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SEC Charges Texas Company, Executives, and Former Board Member with Disclosure Failures

Sept. 21, 2020

ADMINISTRATIVE PROCEEDING
File No. 3-20035; File No. 3-20036

September 21, 2020- The Securities and Exchange Commission today announced settled charges against a Texas-based company, RCI Hospitality Holdings, Inc., its CEO, Eric S. Langan, and CFO, Phillip K. Marshall, for RCI's disclosure and controls failures concerning executive compensation and related party transactions. Former independent board member Steven L. Jenkins, a Texas-licensed accountant, has also agreed to settle charges concerning his failure to disclose his personal bankruptcy history.

The SEC's order as to RCI, Langan, and Marshall finds that, from FY 2014 through FY 2019, RCI failed to disclose a total of $615,000 in executive compensation in the form of perquisites. According to the order, these undisclosed perquisites included the cost of the personal use of the company's aircraft and company provided vehicles, reimbursement for personal airline flights, charitable corporate contributions to the school two of Langan's children attended, and housing costs and a meals allowance for Marshall. In addition, the order finds that RCI failed to disclose related party transactions involving Langan's father and brother and a director's brother. The order further finds that RCI failed to keep books and records that allowed it to report, and lacked sufficient internal controls concerning, these executive perquisites and related party transactions.

The SEC's order as to Jenkins finds that, while he was a member of RCI's board of directors, served on its audit committee, and was listed as a nominee for RCI's board directors in the company's annual proxy statements, he failed to disclose to the company that he filed two personal federal bankruptcy petitions. The order further finds that the company was required to disclose in its proxy statements if an officer or director had filed for personal bankruptcy within the past ten years.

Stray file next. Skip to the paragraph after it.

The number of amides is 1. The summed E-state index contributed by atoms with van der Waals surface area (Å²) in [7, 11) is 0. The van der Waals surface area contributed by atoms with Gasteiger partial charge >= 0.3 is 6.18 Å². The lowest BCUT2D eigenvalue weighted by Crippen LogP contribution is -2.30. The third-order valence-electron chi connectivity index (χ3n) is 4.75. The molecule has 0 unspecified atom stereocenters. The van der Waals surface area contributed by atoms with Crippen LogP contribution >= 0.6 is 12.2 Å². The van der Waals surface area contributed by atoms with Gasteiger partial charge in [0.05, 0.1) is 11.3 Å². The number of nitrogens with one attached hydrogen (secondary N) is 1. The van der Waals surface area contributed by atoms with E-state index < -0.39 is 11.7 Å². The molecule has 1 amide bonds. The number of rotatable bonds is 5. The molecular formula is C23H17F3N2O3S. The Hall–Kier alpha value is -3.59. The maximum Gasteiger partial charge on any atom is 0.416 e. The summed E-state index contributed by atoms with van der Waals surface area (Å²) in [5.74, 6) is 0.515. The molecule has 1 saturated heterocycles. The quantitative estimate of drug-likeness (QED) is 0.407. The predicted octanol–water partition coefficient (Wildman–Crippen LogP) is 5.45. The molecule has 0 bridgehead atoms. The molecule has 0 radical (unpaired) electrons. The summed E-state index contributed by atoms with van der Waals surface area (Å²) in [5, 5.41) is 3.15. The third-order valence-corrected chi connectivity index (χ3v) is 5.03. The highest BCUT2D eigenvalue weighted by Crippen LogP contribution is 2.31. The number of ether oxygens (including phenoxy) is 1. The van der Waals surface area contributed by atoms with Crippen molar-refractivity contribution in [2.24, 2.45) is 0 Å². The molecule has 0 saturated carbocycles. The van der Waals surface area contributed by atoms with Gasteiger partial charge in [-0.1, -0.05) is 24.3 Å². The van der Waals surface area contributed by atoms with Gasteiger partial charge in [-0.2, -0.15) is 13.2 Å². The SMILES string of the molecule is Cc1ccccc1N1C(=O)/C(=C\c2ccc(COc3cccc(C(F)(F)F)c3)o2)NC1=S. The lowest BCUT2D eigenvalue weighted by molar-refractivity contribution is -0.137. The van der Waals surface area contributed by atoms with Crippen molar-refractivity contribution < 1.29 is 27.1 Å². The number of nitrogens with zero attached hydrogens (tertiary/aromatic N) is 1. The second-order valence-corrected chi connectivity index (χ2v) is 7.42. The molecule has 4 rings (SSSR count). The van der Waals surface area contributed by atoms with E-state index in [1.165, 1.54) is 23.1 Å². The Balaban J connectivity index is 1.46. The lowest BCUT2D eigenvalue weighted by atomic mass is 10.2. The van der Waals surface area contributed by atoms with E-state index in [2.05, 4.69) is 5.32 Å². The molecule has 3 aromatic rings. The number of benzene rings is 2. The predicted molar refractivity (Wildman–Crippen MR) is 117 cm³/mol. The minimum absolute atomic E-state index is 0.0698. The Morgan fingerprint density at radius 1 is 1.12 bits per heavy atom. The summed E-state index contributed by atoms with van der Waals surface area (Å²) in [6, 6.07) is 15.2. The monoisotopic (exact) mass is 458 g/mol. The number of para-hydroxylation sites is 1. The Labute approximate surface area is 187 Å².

The SEC's order as to RCI, Langan, and Marshall finds that RCI and Langan violated, and Langan and Marshall caused RCI to violate, the proxy solicitation provisions of Section 14(a) of the Securities Exchange Act of 1934 and Rules 14a-3 and 14a-9 thereunder. The order further finds that RCI violated, and Langan and Marshall caused RCI to violate, the reporting provisions of Section 13(a) of the Exchange Act and Rules 13a-1, and 12b-20 thereunder, the books and records provisions of Sections 13(b)(2)(A) and 13(b)(2)(B) of the Exchange Act, and the disclosure controls provisions of Rule 13a-15(a) under the Exchange Act. RCI, Langan, and Marshall have agreed, without admitting or denying the SEC's findings, to a cease-and-desist order and to pay civil penalties in the amounts of $400,000, $200,000, and $35,000, respectively.

The SEC's order as to Jenkins finds that Jenkins willfully violated the proxy disclosure provisions of Exchange Act Section 14(a) and Rules 14a-3 and 14a-9 thereunder. Jenkins has agreed, without admitting or denying the SEC's findings, to a cease-and-desist order and to pay a $30,000 civil penalty. Jenkins has further agreed to be suspended from appearing or practicing before the SEC as an accountant, with the right to apply for reinstatement after three years.

The SEC's investigation was conducted by John Rossetti, Douglas McAllister, and Kristen Dieter, and supervised by Anita B. Bandy.

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